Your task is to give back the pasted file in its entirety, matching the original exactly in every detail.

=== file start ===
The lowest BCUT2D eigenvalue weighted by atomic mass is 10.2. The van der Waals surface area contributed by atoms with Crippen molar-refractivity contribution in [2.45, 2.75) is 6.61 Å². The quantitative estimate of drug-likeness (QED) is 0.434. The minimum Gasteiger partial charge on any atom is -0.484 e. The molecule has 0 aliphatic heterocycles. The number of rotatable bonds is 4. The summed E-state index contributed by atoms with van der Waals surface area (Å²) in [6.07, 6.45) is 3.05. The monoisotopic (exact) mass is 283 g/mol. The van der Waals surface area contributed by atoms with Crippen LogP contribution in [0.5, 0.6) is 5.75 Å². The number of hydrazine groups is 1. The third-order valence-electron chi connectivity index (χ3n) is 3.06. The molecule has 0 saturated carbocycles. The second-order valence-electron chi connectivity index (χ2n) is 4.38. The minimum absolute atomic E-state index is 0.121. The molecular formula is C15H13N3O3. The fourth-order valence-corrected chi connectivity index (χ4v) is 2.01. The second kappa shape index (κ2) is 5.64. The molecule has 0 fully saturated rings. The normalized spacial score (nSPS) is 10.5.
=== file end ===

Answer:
The lowest BCUT2D eigenvalue weighted by atomic mass is 10.2. The van der Waals surface area contributed by atoms with Crippen molar-refractivity contribution in [2.45, 2.75) is 6.61 Å². The quantitative estimate of drug-likeness (QED) is 0.434. The minimum Gasteiger partial charge on any atom is -0.484 e. The molecule has 0 aliphatic heterocycles. The number of rotatable bonds is 4. The summed E-state index contributed by atoms with van der Waals surface area (Å²) in [6.07, 6.45) is 3.05. The monoisotopic (exact) mass is 283 g/mol. The van der Waals surface area contributed by atoms with Crippen LogP contribution in [0.5, 0.6) is 5.75 Å². The number of hydrazine groups is 1. The third-order valence-electron chi connectivity index (χ3n) is 3.06. The molecule has 0 saturated carbocycles. The second-order valence-electron chi connectivity index (χ2n) is 4.38. The minimum absolute atomic E-state index is 0.121. The molecular formula is C15H13N3O3. The fourth-order valence-corrected chi connectivity index (χ4v) is 2.01. The second kappa shape index (κ2) is 5.64. The molecule has 0 fully saturated rings. The normalized spacial score (nSPS) is 10.5.